Energy prices soar by 19% after fire and maintenance shuts down key electricity cable in Kent – Daily Mail

Wholesale electricity prices soared after a fire at a power facility in Kent sparking fears it could cause a rise in energy bills for UK homes. 

National Grid has warned that the fire damaged a major power cable which will remain totally offline until September 25 while while it is expected to remain at partly offline until March, raising fears over tight supplies in the coming months.

Natural gas rose by as much as 18 per cent to 189p per therm after the blaze at the interconnector, which links the British and French power grids.

Meanwhile, British electricity prices jumped by 19 per cent to £475 per megawatt hour (MWh).

The fire took place at in the early hours of Wednesday at Interconnexion France-Angleterre (IFA), in Sellindge, Kent.

The site was evacuated and it is understood there were no injuries while Kent Fire and Rescue sent 12 crews to the scene and battled the blaze for more than 12 hours.

Energy crisis: Energy bills for UK homes are set to soar this autumn and winter after a fire at a National Grid power facility in Kent (pictured) sent gas prices soaring to record highs

Energy crisis: Energy bills for UK homes are set to soar this autumn and winter after a fire at a National Grid power facility in Kent (pictured) sent gas prices soaring to record highs

Energy crisis: Energy bills for UK homes are set to soar this autumn and winter after a fire at a National Grid power facility in Kent (pictured) sent gas prices soaring to record highs

Two fire engines and one height vehicle remained on site as late as 8pm last night as crews continued dampening down remaining hotspots.

The fire damaged an interconnector running under the English Channel, the National Grid said in a statement.

Electricity interconnectors are high-voltage cables that connect the electricity systems of neighbouring countries, and allow them to share excess power.

The landing point for the subsea cable linking France to the UK is Folkestone, from where underground cables connect to the Sellindge converter station and then onto the UK’s transmission station. 

A spokesperson for National Grid’s electricity system operator, which balances power supplies in the UK, said it expects to “continue supplying electricity safely and securely” despite the incident.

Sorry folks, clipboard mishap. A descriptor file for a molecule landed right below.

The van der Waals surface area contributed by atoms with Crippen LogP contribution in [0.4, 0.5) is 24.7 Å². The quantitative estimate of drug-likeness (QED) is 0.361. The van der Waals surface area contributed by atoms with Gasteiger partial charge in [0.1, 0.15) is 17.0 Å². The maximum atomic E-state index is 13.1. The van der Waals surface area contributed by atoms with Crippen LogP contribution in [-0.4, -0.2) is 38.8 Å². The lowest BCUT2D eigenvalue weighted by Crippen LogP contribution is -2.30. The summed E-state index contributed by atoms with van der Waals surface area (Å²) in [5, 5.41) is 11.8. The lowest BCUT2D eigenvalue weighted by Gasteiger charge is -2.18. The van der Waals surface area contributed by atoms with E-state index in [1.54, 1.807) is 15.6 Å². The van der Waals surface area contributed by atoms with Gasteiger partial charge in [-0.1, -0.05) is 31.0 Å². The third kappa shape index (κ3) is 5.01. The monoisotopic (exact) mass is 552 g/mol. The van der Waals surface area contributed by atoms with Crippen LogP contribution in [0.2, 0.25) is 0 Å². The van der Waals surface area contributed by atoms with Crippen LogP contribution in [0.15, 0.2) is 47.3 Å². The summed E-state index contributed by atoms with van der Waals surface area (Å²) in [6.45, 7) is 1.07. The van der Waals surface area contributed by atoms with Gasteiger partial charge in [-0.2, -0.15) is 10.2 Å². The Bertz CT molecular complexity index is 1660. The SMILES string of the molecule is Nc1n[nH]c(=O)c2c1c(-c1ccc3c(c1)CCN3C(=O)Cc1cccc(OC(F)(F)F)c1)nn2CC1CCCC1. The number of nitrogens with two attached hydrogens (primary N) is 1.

The IFA 1, which was still on fire last night, brings in two megawatts per hour, enough to power 2million homes and more than the total amount generated by wind in the UK. It was working at half-capacity, or just one megawatt per hour, when hit.  

National Grid said the cable will be offline until September and at half capacity until March

National Grid said the cable will be offline until September and at half capacity until March

National Grid said the cable will be offline until September and at half capacity until March

Yesterday the incident intensified a spike in prices, which have already been surging due to a toxic cocktail of lower supplies from Russia, lack of gas in storage in Europe and spiralling prices for liquefied gas shipped in ocean tankers.

The 189p per therm is more than double the amount paid two months ago, and a fourfold increase on September 2020.

The price crunch is likely to pile pressure on families and companies during a crucial period of the post-Covid recovery.

Bills for domestic customers not on fixed tariffs could jump, though those on standard tariffs may not see a rise until the price cap is reviewed next spring.

But energy-heavy businesses such as manufacturers are feeling the heat, warning that companies are being forced to temporarily suspend production and could need to ration power.

It has also raised concerns about supplies. The coal station West Burton A was fired up earlier this month to meet electricity needs after a drop in wind.

Experts have warned bills for domestic customers not on fixed tariffs could jump in months, though those on standard tariffs may not see a rise until the price cap is reviewed next spring

Experts have warned bills for domestic customers not on fixed tariffs could jump in months, though those on standard tariffs may not see a rise until the price cap is reviewed next spring

Experts have warned bills for domestic customers not on fixed tariffs could jump in months, though those on standard tariffs may not see a rise until the price cap is reviewed next spring

National Grid said: ‘Our investigation is ongoing and we will update the market with any changes as necessary.’

But Tom Edwards, of Cornwall Insight, warned that ‘if anything goes wrong, we might not have anything left in the back pocket’.

He added: ‘If a nuke trips offline or something else big, that could cause issues because we might not have anything to replace it.’

Verity Davidge, director of policy at manufacturers’ association Make UK, said unprecedented energy costs ‘risk putting the brakes on any recovery’.

Davidge added: ‘Around two-thirds of manufacturers are saying they are now feeling the impact of energy price rises which when combined with inflation burdens, increased cost of raw material and wage pressures are coming together into a perfect storm to halt the green shoots of recovery so desperately needed in the sector.’

Gareth Stace, director general of UK Steel, said extortionate power prices were already forcing some steel makers to suspend their operations.

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